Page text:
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Two from Fort Worth appointed by Gov. Abbott to university boards

Steve Hicks, a University of Texas System regent who has been a vocal opponent of regents who have criticized the system’s flagship campus in Austin, was reappointed to the board by Gov. Greg Abbott on Thursday. 

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Fort Worth draws closer to deal with Lancaster developer

City staff are planning to introduce the developer Feb. 3 at a meeting of the City Council's Housing and Economic Development Committee.

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Obama calls for offshore drilling in Southeast

WASHINGTON — The Obama administration on Tuesday outlined a politically fraught plan for allowing oil and gas drilling offshore along parts of the Atlantic coast while imposing new restrictions on environmentally fragile waters off northern Alaska.

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Museum District: Area’s evolution creating more interaction, public spaces

Fifteen years ago if someone had shot a cannon from Fort Worth’s world-renowned museum district, nobody would have noticed, joked Lori Eklund, senior deputy director of the Amon Carter Museum of American Art. But that has changed.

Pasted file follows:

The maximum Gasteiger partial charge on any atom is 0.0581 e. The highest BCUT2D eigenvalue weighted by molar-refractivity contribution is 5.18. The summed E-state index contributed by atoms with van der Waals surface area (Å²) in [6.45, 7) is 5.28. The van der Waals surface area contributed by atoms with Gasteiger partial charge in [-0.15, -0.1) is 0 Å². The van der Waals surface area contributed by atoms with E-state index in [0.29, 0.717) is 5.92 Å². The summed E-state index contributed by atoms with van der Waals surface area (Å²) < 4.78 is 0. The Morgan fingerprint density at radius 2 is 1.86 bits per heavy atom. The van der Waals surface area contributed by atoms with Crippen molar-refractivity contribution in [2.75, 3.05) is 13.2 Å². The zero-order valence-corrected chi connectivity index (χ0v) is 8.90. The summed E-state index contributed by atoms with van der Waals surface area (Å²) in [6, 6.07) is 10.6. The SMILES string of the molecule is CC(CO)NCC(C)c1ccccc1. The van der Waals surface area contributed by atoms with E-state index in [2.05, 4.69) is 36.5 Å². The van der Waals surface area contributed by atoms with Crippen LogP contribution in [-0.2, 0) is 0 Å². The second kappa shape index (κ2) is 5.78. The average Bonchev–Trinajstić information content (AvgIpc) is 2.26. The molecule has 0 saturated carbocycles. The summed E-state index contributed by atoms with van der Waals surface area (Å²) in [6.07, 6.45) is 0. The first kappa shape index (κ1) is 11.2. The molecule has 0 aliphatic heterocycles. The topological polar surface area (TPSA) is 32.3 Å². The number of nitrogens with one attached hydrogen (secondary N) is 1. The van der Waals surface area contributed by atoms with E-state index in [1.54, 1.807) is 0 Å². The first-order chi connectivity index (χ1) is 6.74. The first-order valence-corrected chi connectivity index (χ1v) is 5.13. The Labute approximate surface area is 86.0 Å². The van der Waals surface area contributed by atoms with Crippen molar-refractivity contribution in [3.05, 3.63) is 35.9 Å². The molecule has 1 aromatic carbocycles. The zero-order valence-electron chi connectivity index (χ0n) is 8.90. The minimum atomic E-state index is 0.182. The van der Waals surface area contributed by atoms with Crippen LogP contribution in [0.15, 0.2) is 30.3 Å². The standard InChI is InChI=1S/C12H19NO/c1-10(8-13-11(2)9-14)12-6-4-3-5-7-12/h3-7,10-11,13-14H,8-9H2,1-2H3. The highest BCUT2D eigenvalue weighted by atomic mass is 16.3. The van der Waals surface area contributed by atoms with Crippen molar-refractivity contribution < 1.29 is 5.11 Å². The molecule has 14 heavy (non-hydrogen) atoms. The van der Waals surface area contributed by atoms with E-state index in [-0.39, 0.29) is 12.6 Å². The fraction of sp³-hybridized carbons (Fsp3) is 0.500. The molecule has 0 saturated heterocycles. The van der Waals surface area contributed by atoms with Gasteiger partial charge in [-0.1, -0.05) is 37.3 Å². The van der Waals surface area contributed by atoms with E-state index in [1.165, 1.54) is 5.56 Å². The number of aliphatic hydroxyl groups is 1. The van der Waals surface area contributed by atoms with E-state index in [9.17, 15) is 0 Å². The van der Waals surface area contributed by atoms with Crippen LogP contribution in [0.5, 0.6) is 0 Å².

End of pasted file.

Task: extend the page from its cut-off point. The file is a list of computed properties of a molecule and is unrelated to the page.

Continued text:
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Energy Transfer Partners, Regency Energy announce $18B merger

Energy Transfer Partners LP of Dallas and Regency Energy Partners LP have entered into a definitive merger agreement.

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Center aims to pressure Texas to expand Medicaid

AUSTIN, Texas (AP) — A Texas public policy institute hoping to pressure state lawmakers to reverse course and expand Medicaid has made it easier to see how many uninsured Texans would gain health coverage.

The Center for Public Policy Priorities in Austin released an online tool Wednesday that allows anyone to look up the potential economic benefits when a county's uninsured gained coverage through expanded Medicaid. Texas last year decided not to accept federal funding to expand the health program for the poor.

It's estimated that more than 1 million uninsured Texans who do not make enough money to qualify for subsidized health care through the marketplace would gain coverage.

Federal data released earlier this month showed that more than 733,000 Texans signed up for health insurance through the federal marketplace.

 

 

 

 

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